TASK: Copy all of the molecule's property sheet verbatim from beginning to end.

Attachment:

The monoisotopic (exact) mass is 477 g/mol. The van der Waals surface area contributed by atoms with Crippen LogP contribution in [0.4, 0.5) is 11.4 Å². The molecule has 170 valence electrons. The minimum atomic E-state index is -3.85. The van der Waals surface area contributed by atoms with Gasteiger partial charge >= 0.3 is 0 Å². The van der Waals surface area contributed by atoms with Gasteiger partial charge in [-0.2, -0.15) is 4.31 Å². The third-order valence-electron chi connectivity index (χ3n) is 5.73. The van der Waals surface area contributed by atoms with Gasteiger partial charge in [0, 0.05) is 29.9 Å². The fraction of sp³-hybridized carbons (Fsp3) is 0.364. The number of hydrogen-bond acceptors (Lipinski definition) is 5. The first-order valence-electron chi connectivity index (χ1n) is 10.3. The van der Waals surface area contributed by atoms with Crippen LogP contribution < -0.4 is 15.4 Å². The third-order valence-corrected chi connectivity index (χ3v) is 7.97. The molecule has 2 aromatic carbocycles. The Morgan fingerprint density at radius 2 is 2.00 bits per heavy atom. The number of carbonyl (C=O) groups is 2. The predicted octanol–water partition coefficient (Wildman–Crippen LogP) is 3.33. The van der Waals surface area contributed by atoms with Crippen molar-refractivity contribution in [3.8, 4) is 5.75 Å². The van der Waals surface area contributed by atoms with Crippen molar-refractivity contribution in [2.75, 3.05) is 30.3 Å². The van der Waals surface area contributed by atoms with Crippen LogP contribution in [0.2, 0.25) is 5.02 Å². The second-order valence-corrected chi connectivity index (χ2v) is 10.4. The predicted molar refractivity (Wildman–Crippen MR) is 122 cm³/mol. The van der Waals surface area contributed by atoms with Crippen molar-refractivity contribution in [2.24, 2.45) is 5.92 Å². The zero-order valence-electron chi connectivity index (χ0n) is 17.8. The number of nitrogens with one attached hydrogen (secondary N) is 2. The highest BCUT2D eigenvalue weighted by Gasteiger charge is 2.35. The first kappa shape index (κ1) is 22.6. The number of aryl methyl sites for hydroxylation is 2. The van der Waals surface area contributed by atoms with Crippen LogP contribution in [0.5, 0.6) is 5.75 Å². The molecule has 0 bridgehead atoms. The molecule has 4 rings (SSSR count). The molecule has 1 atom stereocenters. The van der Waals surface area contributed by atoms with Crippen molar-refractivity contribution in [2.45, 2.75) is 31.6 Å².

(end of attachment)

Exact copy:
The monoisotopic (exact) mass is 477 g/mol. The van der Waals surface area contributed by atoms with Crippen LogP contribution in [0.4, 0.5) is 11.4 Å². The molecule has 170 valence electrons. The minimum atomic E-state index is -3.85. The van der Waals surface area contributed by atoms with Gasteiger partial charge >= 0.3 is 0 Å². The van der Waals surface area contributed by atoms with Gasteiger partial charge in [-0.2, -0.15) is 4.31 Å². The third-order valence-electron chi connectivity index (χ3n) is 5.73. The van der Waals surface area contributed by atoms with Gasteiger partial charge in [0, 0.05) is 29.9 Å². The fraction of sp³-hybridized carbons (Fsp3) is 0.364. The number of hydrogen-bond acceptors (Lipinski definition) is 5. The first-order valence-electron chi connectivity index (χ1n) is 10.3. The van der Waals surface area contributed by atoms with Crippen LogP contribution < -0.4 is 15.4 Å². The third-order valence-corrected chi connectivity index (χ3v) is 7.97. The molecule has 2 aromatic carbocycles. The Morgan fingerprint density at radius 2 is 2.00 bits per heavy atom. The number of carbonyl (C=O) groups is 2. The predicted octanol–water partition coefficient (Wildman–Crippen LogP) is 3.33. The van der Waals surface area contributed by atoms with Crippen molar-refractivity contribution in [3.8, 4) is 5.75 Å². The van der Waals surface area contributed by atoms with Crippen molar-refractivity contribution in [2.75, 3.05) is 30.3 Å². The van der Waals surface area contributed by atoms with Crippen LogP contribution in [0.2, 0.25) is 5.02 Å². The second-order valence-corrected chi connectivity index (χ2v) is 10.4. The predicted molar refractivity (Wildman–Crippen MR) is 122 cm³/mol. The van der Waals surface area contributed by atoms with Crippen molar-refractivity contribution in [2.24, 2.45) is 5.92 Å². The zero-order valence-electron chi connectivity index (χ0n) is 17.8. The number of nitrogens with one attached hydrogen (secondary N) is 2. The highest BCUT2D eigenvalue weighted by Gasteiger charge is 2.35. The first kappa shape index (κ1) is 22.6. The number of aryl methyl sites for hydroxylation is 2. The van der Waals surface area contributed by atoms with Crippen LogP contribution in [0.5, 0.6) is 5.75 Å². The molecule has 0 bridgehead atoms. The molecule has 4 rings (SSSR count). The molecule has 1 atom stereocenters. The van der Waals surface area contributed by atoms with Crippen molar-refractivity contribution in [2.45, 2.75) is 31.6 Å².